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Dr Arie Szatkowski
Dr Arie Szatkowski

Ask the Expert: Top five things to know about healthy hearts

February is American Heart Month, established to raise awareness of cardiovascular disease and educate Americans on how to live heart-healthy lives.

Dr. Arie Szatkowski, medical director of cardiac services at Baptist Memorial Hospital-DeSoto and quality director of Stern Cardiovascular Foundation, provides insight on heart health for this month’s Ask the Expert column.

1. What are the statistics of those with unhealthy hearts?
Heart disease includes coronary artery disease, congestive heart failure, valvular heart disease and other heart conditions and is the leading cause of death in the United States. It affects people of all ages and backgrounds and is responsible for 600,000 or one in four, deaths annually.

In this region of the country where Tennessee, Mississippi and Arkansas border one another, the death rate due to heart disease is one of the highest in the country, with Mississippi being perhaps the worst in the nation.

However, with the advances in medicine and improvements in diagnosis, there has been a 33 percent decline in the death rate due to heart disease from 1999 to 2009.

2. What factors contribute to heart health?
The factors that contribute most to heart health and ones that we can control include: not smoking, and maintaining healthy blood pressure, cholesterol and blood sugar levels.

Other very important factors include maintaining a healthy weight and body mass index, and staying active with at least 30-45 minutes of physical activity at least five days a week. If you maintain a healthy weight and avoid lots of carbohydrates, then you will be less likely to develop diabetes, another risk factor for heart disease.

3. What is the importance of diet for heart health?
Diet is extremely important for one’s overall health, as well as for reducing the likelihood of developing risk factors that contribute to the development of heart disease. There are many studies showing that a diet high in fruits and vegetables, whole grains, legumes, nuts, olive oil, herbs and spices, fish and poultry are better for one’s heart health.

Many folks in the South believe that eating tilapia and catfish is healthy when in fact these fish are high in omega-6 fatty acids, a type of fat particle that builds plaque in the arteries. Better options for fish are salmon, mackerel or sardines.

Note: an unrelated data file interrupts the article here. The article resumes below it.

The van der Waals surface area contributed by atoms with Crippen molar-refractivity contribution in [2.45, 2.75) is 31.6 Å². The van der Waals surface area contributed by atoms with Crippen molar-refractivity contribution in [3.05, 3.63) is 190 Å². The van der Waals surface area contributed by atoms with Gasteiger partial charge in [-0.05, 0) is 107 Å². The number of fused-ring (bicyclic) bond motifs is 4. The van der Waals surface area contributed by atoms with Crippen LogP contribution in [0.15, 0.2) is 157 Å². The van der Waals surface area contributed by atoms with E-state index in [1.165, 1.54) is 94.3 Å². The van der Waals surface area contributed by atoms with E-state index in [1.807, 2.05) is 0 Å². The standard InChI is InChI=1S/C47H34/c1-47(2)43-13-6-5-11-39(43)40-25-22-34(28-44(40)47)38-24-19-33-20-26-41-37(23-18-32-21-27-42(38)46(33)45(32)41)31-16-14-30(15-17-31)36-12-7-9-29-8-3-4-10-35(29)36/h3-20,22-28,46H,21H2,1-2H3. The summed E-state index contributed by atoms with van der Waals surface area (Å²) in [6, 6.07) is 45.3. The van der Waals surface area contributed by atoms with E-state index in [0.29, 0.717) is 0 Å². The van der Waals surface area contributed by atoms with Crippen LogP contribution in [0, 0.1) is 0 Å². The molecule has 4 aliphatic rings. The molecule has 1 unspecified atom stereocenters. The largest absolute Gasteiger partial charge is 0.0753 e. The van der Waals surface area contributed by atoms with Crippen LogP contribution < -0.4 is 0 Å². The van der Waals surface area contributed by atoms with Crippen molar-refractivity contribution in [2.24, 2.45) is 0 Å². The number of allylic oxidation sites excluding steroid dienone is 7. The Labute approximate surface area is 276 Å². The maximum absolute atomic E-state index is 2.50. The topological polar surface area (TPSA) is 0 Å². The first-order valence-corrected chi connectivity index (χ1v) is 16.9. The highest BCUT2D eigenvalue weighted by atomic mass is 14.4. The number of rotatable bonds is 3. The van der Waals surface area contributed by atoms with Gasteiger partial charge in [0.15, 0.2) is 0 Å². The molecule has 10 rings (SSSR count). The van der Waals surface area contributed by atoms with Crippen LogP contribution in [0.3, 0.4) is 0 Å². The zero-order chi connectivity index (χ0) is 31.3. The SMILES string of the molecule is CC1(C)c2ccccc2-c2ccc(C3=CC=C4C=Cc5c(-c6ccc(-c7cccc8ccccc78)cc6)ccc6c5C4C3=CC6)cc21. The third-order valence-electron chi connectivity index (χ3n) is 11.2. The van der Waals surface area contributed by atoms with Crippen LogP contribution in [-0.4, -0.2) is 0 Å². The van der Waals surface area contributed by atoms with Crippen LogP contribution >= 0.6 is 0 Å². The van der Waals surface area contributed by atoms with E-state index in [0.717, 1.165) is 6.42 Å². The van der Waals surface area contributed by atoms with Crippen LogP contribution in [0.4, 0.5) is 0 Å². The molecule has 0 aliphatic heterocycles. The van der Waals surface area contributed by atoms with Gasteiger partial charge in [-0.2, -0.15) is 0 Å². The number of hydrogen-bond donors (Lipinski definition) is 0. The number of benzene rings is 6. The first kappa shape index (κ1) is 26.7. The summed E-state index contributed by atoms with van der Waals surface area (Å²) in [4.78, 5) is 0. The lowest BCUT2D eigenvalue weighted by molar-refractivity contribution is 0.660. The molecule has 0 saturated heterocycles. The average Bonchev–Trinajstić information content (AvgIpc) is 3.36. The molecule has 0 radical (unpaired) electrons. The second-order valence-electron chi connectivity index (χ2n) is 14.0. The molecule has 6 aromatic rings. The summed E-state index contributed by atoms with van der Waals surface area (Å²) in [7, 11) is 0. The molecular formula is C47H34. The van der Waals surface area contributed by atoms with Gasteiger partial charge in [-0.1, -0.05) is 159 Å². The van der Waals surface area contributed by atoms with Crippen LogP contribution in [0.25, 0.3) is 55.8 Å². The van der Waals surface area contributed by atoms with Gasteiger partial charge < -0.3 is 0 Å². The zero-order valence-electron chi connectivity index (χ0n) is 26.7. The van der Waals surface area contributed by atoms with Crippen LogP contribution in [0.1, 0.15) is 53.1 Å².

Reducing portion size, limiting sugar drinks such as sweet tea, juices and soda and reducing carbohydrate intake such as bread and pasta is also recommended.

4. Who is more at risk for heart disease and similar complications?
The people with the greatest risk of complications of heart disease are the ones who know they have heart disease and don’t do enough to control the problem by not taking medications appropriately, not following their doctor’s instructions or for reasons that one can control.

The risk of heart disease and complications of heart disease is a spectrum. Basically the more risk factors you have or the greater the damage you have sustained to your heart, by blockage in your artery, dysfunctional valves, abnormal electrical system or weakened heart muscle, the greater is your risk of sudden death or other problems such as congestive heart failure.

The bottom line is that we are all at risk, no one has zero risk, but your risk goes down dramatically the better you care for yourself throughout your lifetime.

5. What signs or symptoms are there for unhealthy hearts?
The signs of heart disease that people should be aware of are chest pain, which includes pressure, tightness, squeezing or burning; trouble breathing, especially with activity or sudden in onset (a common manifestation of heart disease); heart racing, skipping, fluttering; lightheadedness; dizzy spells; and fainting. Mini-stroke symptoms such as forgetting where you are, not being able to speak or find words, or anything controlled by your mind that suddenly can’t be controlled can be signs of an early stroke.

Those who have any of these symptoms should seek the opinion of a health care professional who can take a detailed history and perform a detailed exam.

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